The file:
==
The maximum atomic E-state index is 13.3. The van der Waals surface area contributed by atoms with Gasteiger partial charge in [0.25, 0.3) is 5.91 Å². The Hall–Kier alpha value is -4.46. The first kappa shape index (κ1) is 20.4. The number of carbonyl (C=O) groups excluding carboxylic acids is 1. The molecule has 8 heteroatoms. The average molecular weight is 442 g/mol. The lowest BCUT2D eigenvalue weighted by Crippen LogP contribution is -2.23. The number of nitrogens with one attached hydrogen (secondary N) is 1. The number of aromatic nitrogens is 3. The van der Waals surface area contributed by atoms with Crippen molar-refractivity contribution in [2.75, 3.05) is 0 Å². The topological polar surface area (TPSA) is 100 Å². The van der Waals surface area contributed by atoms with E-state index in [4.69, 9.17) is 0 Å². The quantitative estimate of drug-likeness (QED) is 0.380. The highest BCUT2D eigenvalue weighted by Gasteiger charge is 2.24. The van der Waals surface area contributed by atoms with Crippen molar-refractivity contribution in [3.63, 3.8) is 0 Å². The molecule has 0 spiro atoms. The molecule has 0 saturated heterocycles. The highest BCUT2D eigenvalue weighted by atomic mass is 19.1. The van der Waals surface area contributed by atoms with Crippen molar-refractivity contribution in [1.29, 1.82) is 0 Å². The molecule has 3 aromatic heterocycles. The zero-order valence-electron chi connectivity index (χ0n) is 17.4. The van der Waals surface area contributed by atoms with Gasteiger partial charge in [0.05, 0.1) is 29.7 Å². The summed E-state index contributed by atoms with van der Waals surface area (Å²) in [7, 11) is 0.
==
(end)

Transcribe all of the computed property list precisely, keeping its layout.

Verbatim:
The maximum atomic E-state index is 13.3. The van der Waals surface area contributed by atoms with Gasteiger partial charge in [0.25, 0.3) is 5.91 Å². The Hall–Kier alpha value is -4.46. The first kappa shape index (κ1) is 20.4. The number of carbonyl (C=O) groups excluding carboxylic acids is 1. The molecule has 8 heteroatoms. The average molecular weight is 442 g/mol. The lowest BCUT2D eigenvalue weighted by Crippen LogP contribution is -2.23. The number of nitrogens with one attached hydrogen (secondary N) is 1. The number of aromatic nitrogens is 3. The van der Waals surface area contributed by atoms with Crippen molar-refractivity contribution in [2.75, 3.05) is 0 Å². The topological polar surface area (TPSA) is 100 Å². The van der Waals surface area contributed by atoms with E-state index in [4.69, 9.17) is 0 Å². The quantitative estimate of drug-likeness (QED) is 0.380. The highest BCUT2D eigenvalue weighted by Gasteiger charge is 2.24. The van der Waals surface area contributed by atoms with Crippen molar-refractivity contribution in [3.63, 3.8) is 0 Å². The molecule has 0 spiro atoms. The molecule has 0 saturated heterocycles. The highest BCUT2D eigenvalue weighted by atomic mass is 19.1. The van der Waals surface area contributed by atoms with Crippen molar-refractivity contribution in [1.29, 1.82) is 0 Å². The molecule has 3 aromatic heterocycles. The zero-order valence-electron chi connectivity index (χ0n) is 17.4. The van der Waals surface area contributed by atoms with Gasteiger partial charge in [0.05, 0.1) is 29.7 Å². The summed E-state index contributed by atoms with van der Waals surface area (Å²) in [7, 11) is 0.